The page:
EHF recently provided financial support for the Rev. Matt Boulter, DG Montalvo and David Dickerson from Christ Episcopal Church, Tyler to attend the Global Homeboy Network Gathering event. The Global Homeboy Network’s goal is to assist other organizations as they provide marginalized men, women, and youth with tools they need to change their lives and become productive members of their communities.
The Tyler group attended the event to to learn more and gain insights on a new ministry the Christ Church team will be incubating in EHF’s second Holy Currencies cohort. At the Global Homeboy Network event, EHF’s Eric Moen co-led a workshop on churches and community partners/nonprofits collaborating for healthy communities and transformation.
Heals over Head
by the Rev. Matt Boutler
“We are all part of a movement to put first things recognizably first. This movement is about heals over head. It is far easier for [an organization] to compile of menu of services … than it is to create a community of tenderness, a community so loving and so welcoming that everyone feels like they are wearing a parachute. A place, a geography, where we all decide to make a decision to live in each others’ hearts.”
–Father Greg Boyle, Founder & Director, Homeboy Industries
I’ve heard plenty of speeches in my day, but the words above constitute what is for me perhaps the most moving “oratory experience” I’ve ever had. This speech was the culmination, or the final plenary event, of a two-day conference at Homeboy Industries in Los Angeles which I had the honor and joy of attending this past week, together with two dear friends, D.G. Montalvo and David Dickerson. We were attending this event at the invitation of the Episcopal Health Foundation, in hopes that it would benefit us here at Christ Church as we partner with EHF in hopes of increasing the holistic peace and justice of our community.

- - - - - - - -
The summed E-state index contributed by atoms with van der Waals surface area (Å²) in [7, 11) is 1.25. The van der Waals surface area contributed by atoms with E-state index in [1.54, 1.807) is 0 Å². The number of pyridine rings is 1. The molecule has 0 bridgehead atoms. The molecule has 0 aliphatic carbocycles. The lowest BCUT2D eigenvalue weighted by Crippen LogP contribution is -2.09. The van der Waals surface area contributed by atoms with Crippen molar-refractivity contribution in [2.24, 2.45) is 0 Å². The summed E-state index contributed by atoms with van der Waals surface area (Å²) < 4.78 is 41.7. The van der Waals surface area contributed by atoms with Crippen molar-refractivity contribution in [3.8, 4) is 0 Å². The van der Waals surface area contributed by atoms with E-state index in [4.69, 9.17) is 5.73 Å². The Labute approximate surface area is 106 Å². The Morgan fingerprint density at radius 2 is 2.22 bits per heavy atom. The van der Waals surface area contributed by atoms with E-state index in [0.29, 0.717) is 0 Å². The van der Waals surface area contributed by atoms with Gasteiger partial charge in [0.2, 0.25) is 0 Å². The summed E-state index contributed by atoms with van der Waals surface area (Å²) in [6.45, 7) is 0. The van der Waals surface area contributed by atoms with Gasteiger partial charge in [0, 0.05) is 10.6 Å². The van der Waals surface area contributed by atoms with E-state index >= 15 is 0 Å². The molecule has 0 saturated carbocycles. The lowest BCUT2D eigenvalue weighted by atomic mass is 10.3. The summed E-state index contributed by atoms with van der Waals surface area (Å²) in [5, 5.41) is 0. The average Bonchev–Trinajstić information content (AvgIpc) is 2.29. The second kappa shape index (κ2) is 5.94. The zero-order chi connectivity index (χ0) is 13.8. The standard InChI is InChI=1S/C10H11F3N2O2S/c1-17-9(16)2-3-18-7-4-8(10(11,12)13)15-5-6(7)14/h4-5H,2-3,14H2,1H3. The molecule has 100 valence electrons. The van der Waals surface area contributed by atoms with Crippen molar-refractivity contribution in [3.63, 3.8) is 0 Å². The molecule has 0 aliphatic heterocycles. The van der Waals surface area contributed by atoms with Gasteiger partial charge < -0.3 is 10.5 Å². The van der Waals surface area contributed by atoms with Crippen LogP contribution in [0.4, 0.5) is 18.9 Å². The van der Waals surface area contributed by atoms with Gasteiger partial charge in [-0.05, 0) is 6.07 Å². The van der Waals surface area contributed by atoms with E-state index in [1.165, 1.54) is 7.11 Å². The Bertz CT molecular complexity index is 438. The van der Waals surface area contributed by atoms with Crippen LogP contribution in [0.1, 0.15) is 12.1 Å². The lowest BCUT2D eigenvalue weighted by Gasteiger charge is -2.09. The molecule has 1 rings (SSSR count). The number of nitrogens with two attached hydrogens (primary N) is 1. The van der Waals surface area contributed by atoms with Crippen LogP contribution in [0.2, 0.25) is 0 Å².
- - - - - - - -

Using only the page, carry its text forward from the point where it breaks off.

Allow me to unpack the most salient phrases in the snippet above. First, “recognizably first.” When Fr. Greg uttered these words, it “cut me to the quick.” In other words, I became deeply convicted of the need, not just to state that justice is a priority for us at Christ Church (including Christ Church South), but to make that priority recognizable, visible, clear. It must be obvious to anyone who visits us on Sunday morning that we are a community where Christ binds us together: not class, not race, not affinity.
Second, “heals over head.” I could talk about this one for hours. A huge part of my spiritual / intellectual biography is the issue of reason vs. desire. Which is privileged? For Aristotle, it is reason’s job to discipline the human being’s passions and desires. And yet, Christian Neoplatonism responds (I’m painting with insanely broad brush strokes here) by pointing to a “higher” kind of desire which, in turn, woos, summons, and directs reason itself. Father Greg is clearly one who affirms the priority of desire / feeling / passion over reason. Hence, “heals over head.” In the same vein he stresses that “a community tenderness is harder [and more important] than a menu of services.” In other words, for Fr. Greg, nothing can be more important than love (which, after all, is a kind of desire). Nothing can be more important than relationship, intimacy, “living in each others’ hearts.” This is the foundation of Homeboy. Good thing, too, since this is also the foundation of the Kingdom of God.
Last phrase to unpack: “parachutes [instead of backpacks].” Father Greg’s goal is to make the “homies” among whom he lives and works feel like they are wearing parachutes, and not backpacks. At first I was not sure what he meant by this. It was either David or DG who helped me “get it.” A parachute softens one’s landing; a burdensome backpack, in contrast, only weighs one down all the more. The goal here is to facilitate a soft landing, for any homie who is falling to the ground. Soft landings, instead of crashing & burning.
How is this facility accomplished? Only by a community which put first things recognizably first. Only by a community in which the members truly live in each others’ hearts. Only by a community of tenderness which privileges healing over headiness, and gives people parachutes and not heavy burdens of condemnation.